Piëch Automotive unveiling Piëch Mark Zero electric sports car at Geneva; 500 km range, 80% charge in 4:40 minutes
Piëch Automotive will unveil the Piëch Mark Zero electric sports car concept at the Geneva Motor Show this week. The Mark Zero is the first of a family of products to be brought to market by Piëch Automotive over the next three years. Three vehicle variants are in planning: a two-seater, a four-seater and a sporty SUV. Other concepts such as convertibles or pick-ups are also conceivable.
A flexible and open vehicle architecture allows the use of a variety of drive systems—electric drive, hybrid, fuel cell or internal combustion engine.
The Piëch Mark Zero is an electric GT with a range of 500 km (311 mi) according to WLTP. Acceleration is expected to be 0-100 km/h in 3.2 seconds, with a top speed of 250 km/h.
A special type of battery cell hardly heats up during charging or discharging phases. Significantly higher currents can flow as the cell temperature rises only marginally.
In addition to conventional CSC charging, the fast charging mode allows for a sensationally short charging time of only 4:40 minutes to 80% battery capacity with an exceptionally high recuperation rate. Because of the reduced heat build-up, the batteries can be cooled by air alone. This contributes to an overall weight reduction of around 200 kg, resulting in a total vehicle weight of under 1,800 kg.
At the front axle, an asynchronous motor delivers 150 kW, while at the rear axle, two synchronous motors produce 150 kW each.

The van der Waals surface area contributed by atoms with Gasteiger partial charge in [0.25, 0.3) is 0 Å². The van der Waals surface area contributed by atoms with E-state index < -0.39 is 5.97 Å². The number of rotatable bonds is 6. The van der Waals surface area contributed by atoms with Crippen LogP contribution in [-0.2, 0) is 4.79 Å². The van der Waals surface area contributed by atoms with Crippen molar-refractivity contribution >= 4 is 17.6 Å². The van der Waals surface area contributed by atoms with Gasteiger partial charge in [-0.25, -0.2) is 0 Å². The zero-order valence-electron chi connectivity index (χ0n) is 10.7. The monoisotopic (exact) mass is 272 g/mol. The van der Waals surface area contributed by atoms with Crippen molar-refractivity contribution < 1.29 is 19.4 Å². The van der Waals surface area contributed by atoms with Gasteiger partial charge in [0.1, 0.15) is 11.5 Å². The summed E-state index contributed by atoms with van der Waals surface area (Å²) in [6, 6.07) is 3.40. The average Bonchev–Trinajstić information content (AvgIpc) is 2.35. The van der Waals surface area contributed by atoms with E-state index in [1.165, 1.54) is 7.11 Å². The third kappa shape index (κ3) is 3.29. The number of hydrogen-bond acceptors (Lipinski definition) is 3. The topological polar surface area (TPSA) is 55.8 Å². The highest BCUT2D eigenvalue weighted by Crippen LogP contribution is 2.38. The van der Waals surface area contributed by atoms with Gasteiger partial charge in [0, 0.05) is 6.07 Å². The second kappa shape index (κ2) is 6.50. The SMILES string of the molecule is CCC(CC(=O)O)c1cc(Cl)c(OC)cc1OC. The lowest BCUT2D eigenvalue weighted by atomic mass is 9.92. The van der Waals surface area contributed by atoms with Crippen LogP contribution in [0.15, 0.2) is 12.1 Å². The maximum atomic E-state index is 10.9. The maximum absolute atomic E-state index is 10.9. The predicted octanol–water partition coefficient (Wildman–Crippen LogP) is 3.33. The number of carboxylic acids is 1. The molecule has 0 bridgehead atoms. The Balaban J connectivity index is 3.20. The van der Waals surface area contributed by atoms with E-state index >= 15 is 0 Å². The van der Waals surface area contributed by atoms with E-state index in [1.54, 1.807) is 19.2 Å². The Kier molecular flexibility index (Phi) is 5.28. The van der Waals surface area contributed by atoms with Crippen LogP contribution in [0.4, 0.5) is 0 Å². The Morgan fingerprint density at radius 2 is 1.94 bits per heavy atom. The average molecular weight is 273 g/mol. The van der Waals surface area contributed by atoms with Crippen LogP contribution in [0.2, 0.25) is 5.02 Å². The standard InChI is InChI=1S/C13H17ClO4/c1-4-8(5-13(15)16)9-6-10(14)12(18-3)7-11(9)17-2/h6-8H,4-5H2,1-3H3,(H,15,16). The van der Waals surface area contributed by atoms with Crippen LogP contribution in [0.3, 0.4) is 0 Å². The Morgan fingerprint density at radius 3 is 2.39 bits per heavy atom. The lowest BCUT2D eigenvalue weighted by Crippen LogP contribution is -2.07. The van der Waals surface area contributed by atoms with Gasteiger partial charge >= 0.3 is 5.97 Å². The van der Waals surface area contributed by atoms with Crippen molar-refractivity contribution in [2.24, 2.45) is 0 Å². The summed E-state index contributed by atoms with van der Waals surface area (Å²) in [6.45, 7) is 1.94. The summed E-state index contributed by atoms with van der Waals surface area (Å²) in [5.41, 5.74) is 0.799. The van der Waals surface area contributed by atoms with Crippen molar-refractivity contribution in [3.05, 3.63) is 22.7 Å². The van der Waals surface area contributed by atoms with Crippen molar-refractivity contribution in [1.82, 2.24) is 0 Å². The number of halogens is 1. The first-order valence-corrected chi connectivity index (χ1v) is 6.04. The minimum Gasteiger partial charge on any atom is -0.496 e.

Piëch Automotive’s battery partner is the DESTEN Group Ltd., based in Hong Kong, China, with a research and development center in Qingdao, China. DESTEN offers innovative cell and battery packs which feature extremely short charging times combined with low temperature development. Now DESTEN wants to roll out their battery and cell competence gained in the consumer sector in the automotive industry.
The necessary charging infrastructure is supplied by Qingdao TGOOD Electric Co. Ltd. from Qingdao, China, and Hong Kong, China. The group of companies was founded in 2004 by Chinese and German engineers, is listed on the stock exchange in Shenzhen, China, and is a market leader in eHouse solutions. TGOOD operates 210,000 charging stations in more than 300 cities.
Due to the placement of the battery packs (one in the center tunnel, the rest at the rear axle), weight distribution and handling are expected to be similar to that of a conventional sports car with a combustion engine. In contrast to the widespread placement under the floor, this allows a low seating position typical of a sports car as well as precise handling, giving the driver immediate feedback.